Kuroda normal form

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In formal language theory, a context-sensitive grammar is in Kuroda normal form if all production rules are of the form:[1]

ABC or
AB or

where A, B, C and D are nonterminal symbols and a is a terminal symbol.[1] Some sources omit the AB pattern.[2]

It is named after Sige-Yuki Kuroda, who originally called it a linear bounded grammar—a terminology that was also used by a few other authors thereafter.[3]

Every grammar in Kuroda normal form is noncontracting, and therefore, generates a context-sensitive language. Conversely, every context-sensitive language which does not generate the empty string can be generated by a grammar in Kuroda normal form.[2]

A straightforward technique attributed to György Révész transforms a grammar in Kuroda's form to Chomsky's CSG: ABCD is replaced by four context-sensitive rules ABAZ, AZWZ, WZWD and WDCD. This technique also proves that every noncontracting grammar is context-sensitive.[1]

There is a similar normal form for unrestricted grammars as well, which at least some authors call "Kuroda normal form" too:[4]

ABC or
Aa or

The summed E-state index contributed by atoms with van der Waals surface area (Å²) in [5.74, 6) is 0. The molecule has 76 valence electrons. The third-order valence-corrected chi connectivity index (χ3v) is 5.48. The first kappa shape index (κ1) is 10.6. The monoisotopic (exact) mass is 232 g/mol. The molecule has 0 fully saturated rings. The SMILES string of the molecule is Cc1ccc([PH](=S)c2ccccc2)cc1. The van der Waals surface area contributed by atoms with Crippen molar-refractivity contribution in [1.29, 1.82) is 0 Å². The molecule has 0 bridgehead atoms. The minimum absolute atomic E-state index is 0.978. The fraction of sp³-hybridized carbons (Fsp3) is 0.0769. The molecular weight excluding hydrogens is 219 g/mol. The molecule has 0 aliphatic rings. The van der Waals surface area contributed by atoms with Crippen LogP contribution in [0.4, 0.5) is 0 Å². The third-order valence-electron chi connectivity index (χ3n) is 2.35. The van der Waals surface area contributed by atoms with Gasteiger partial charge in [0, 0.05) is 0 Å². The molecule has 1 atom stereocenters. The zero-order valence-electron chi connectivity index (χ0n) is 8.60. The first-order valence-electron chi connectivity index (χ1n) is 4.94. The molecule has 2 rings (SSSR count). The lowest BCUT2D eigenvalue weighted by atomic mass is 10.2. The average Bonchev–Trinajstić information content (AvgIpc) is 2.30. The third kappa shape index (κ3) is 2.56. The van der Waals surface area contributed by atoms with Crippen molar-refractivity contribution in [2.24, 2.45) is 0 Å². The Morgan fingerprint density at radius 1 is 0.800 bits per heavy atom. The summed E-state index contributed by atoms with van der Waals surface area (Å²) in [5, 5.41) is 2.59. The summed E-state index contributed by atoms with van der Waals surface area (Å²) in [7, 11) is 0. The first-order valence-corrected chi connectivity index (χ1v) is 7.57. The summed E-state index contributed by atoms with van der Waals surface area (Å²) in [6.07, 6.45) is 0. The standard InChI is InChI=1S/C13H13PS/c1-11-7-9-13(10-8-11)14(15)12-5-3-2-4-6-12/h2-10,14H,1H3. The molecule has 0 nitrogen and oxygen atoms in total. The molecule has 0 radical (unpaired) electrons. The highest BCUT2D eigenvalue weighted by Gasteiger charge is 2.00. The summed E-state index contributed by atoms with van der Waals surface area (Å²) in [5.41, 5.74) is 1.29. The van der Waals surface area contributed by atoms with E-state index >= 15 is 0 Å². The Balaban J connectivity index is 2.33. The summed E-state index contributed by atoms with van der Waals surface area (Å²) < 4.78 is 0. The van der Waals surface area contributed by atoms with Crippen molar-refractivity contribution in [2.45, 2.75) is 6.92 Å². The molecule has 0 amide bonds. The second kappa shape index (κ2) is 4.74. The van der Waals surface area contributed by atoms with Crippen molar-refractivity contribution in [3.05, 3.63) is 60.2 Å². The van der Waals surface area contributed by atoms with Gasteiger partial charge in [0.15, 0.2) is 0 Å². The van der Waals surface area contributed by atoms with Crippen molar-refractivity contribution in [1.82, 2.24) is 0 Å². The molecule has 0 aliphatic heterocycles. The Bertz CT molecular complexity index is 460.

where ε is the empty string. Every unrestricted grammar is [weakly][further explanation needed] equivalent to one using only productions of this form.[2]

If the rule AB → CD is eliminated from the above, then one obtains context-free languages.[5] The Penttonen normal form (for unrestricted grammars) is a special case where first rule above is ABAD.[4] Similarly, for context-sensitive grammars, the Penttonen normal form, also called the one-sided normal form (following Penttonen's own terminology) is:[1][2]

ABC or

For every context-sensitive grammar, there exists a [weakly][further explanation needed] equivalent one-sided normal form.[2]

See also[edit]


  1. ^ a b c d Masami Ito; Yūji Kobayashi; Kunitaka Shoji (2010). Automata, Formal Languages and Algebraic Systems: Proceedings of AFLAS 2008, Kyoto, Japan, 20-22 September 2008. World Scientific. p. 182. ISBN 978-981-4317-60-3.
  2. ^ a b c d e Mateescu, Alexandru; Salomaa, Arto (1997). "Chapter 4: Aspects of Classical Language Theory". In Rozenberg, Grzegorz; Salomaa, Arto (eds.). Handbook of Formal Languages. Volume I: Word, language, grammar. Springer-Verlag. p. 190. ISBN 978-3-540-61486-9.
  3. ^ Willem J. M. Levelt (2008). An Introduction to the Theory of Formal Languages and Automata. John Benjamins Publishing. pp. 126–127. ISBN 978-90-272-3250-2.
  4. ^ a b Alexander Meduna (2000). Automata and Languages: Theory and Applications. Springer Science & Business Media. p. 722. ISBN 978-1-85233-074-3.
  5. ^ Alexander Meduna (2000). Automata and Languages: Theory and Applications. Springer Science & Business Media. p. 728. ISBN 978-1-85233-074-3.

Further reading[edit]